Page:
You know, there was a time when Governor Clinton said he favored open trade. Other times, usually after meetings with big union guys, he wasn’t so sure. Well, what will it be? Well, when he’s asked for his opinion on the free trade agreement with Mexico and Canada he said, quote, "when I have a definitive opinion, I’ll say so." Well, I’ve got news for the Governor: There’s no call-waiting in the Oval Office. You can’t have it both ways. You’ve got to make up your mind. I am for creating more jobs in the United States by increasing our exports.

Finally, when it comes to legal reform, and this is a tough one, the Governor and I parted company before we even met. I believe that our legal system is out of control and headed for a crash. And it’s running roughshod over all the small businesses, searing the wits out of anyone who wants to take the risk and try out something new. Today, Americans spend up to $200 billion in one year in direct costs to lawyers. Now, that’s got to stop. Americans need to stop suing each other so much and caring for each other more.

You talk about special interests. One trial lawyer from Arkansas solicited funds for my opponent by writing, and here’s his quote, "I can never remember an occasion when he failed to do the right thing where we trial lawyers were concerned." Well, how touching. We do not need someone to do the right thing for the special interests. We need a President who will do things rightfor all the American people. We need to put a lid on these lawsuits, put limits on these crazy lawsuits.

Now, this fall I’m going to continue to talk about what’s right, even if it’s not in fashion. The Governor wishes I wouldn’t talk about foreign policy. It makes him very uncomfortable, and I won’t ask him why. But I will ask him what the heck he’s talking about when he describes a President’s, quote, here’s what he called it, a President’s "powerless moments when countries are invaded, friends are threatened, Americans are held hostage, and our Nation’s interests are on the line." That’s the end of the quote.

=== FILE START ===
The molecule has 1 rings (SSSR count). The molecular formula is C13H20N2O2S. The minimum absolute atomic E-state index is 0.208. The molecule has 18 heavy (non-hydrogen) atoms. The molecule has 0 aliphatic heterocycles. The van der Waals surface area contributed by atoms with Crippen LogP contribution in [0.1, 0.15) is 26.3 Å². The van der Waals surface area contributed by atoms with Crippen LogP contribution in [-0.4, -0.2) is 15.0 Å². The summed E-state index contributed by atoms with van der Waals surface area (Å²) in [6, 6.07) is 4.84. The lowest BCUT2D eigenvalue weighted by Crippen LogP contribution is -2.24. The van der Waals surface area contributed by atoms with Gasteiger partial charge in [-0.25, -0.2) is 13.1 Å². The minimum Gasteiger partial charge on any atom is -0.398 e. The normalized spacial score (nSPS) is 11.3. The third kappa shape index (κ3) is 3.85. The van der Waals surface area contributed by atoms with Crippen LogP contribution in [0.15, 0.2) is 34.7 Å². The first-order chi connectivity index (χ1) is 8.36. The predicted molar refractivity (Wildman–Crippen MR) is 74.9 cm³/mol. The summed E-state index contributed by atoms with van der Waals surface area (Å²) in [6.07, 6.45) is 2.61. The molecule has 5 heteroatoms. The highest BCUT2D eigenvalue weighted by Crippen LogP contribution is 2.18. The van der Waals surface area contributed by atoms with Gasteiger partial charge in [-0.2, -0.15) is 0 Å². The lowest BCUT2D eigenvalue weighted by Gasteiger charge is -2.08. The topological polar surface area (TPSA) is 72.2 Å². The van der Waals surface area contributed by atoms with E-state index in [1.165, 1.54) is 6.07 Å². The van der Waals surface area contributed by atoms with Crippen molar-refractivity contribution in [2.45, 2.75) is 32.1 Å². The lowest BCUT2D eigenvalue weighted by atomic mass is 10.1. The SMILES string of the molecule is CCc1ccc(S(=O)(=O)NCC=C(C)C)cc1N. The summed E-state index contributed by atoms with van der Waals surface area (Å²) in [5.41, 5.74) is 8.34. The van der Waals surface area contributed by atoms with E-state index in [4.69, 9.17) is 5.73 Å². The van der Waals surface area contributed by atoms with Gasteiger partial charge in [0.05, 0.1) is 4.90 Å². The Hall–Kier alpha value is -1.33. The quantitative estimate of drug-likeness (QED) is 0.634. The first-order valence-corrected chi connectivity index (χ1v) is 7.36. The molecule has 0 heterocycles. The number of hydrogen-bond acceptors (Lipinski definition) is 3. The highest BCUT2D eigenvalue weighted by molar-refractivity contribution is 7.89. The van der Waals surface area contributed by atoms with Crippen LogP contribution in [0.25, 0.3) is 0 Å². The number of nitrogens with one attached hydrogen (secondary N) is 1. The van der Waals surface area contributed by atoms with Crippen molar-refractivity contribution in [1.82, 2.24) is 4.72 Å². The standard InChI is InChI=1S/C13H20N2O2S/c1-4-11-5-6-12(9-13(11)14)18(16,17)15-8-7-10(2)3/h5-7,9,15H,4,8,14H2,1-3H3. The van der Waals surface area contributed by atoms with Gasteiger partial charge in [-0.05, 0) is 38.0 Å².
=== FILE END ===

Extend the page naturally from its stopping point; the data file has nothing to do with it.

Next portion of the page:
Well, let me say, Governor Clinton: If America is powerless when our Nation’s interests are on the line, who else do you suppose is going to take care of us? My America is not powerless. My America takes care of its interests. When we have to fight, we’re willing to do it if the cause is just.

Someone once said that, "You learn more about character on the 2-yard line than anywhere else in life." I don’t know whether Joe agrees with that. But I’ve been there. America has been there. But there’s one thing about America: We never back down. We never give up. We never retreat. We always compete. And we always win. That is the United States of America.

Audience members. U.S.A.! U.S.A.! U.S.A.! The President. And I have faith in our great country. Clinton talks about our country being somewhere below Germany, but north of Sri Lanka. He ought to open his eyes and look around. We are the most respected country in the entire world. Now, we enhanced the peace, and now let’s take that power and use it to help every working man and woman in this country.

May God bless you all. Joe, again, my thanks. And thanks to all of you for this fantastic rally. Thank you so very much. Thank you.

NOTE: The President spoke at 1:20 p.m. on the Old Main Lawn. In his remarks, he referred to Joe Paterno, head coach, Pennsylvania State University Nittany Lions football team, and his wife, Sue; Anne Anstine, chairman, Pennsylvania State Republican committee; Joyce Haas, central Pennsylvania coordinator, Bush-Quayle ’92; and Mary Dunkel, Centre County coordinator, Bush-Quayle ’92.


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Chicago: George Bush, "Remarks at Pennsylvania State University in State College, Pennsylvania," Public Papers of George Bush, 1992-1993 in Federal Register Division. National Archives and Records Service, Public Papers of the Presidents of the United States, George Bush, 1989 (Washington, D.C.: Government Printing Office, 1956-), P.2275 1634–1636. Original Sources, accessed March 20, 2023,

MLA: Bush, George. "Remarks at Pennsylvania State University in State College, Pennsylvania." Public Papers of George Bush, 1992-1993, in Federal Register Division. National Archives and Records Service, Public Papers of the Presidents of the United States, George Bush, 1989 (Washington, D.C.: Government Printing Office, 1956-), P.2275, pp. 1634–1636. Original Sources. 20 Mar. 2023.

Harvard: Bush, G, 'Remarks at Pennsylvania State University in State College, Pennsylvania' in Public Papers of George Bush, 1992-1993. cited in , Federal Register Division. National Archives and Records Service, Public Papers of the Presidents of the United States, George Bush, 1989 (Washington, D.C.: Government Printing Office, 1956-), P.2275, pp.1634–1636. Original Sources, retrieved 20 March 2023, from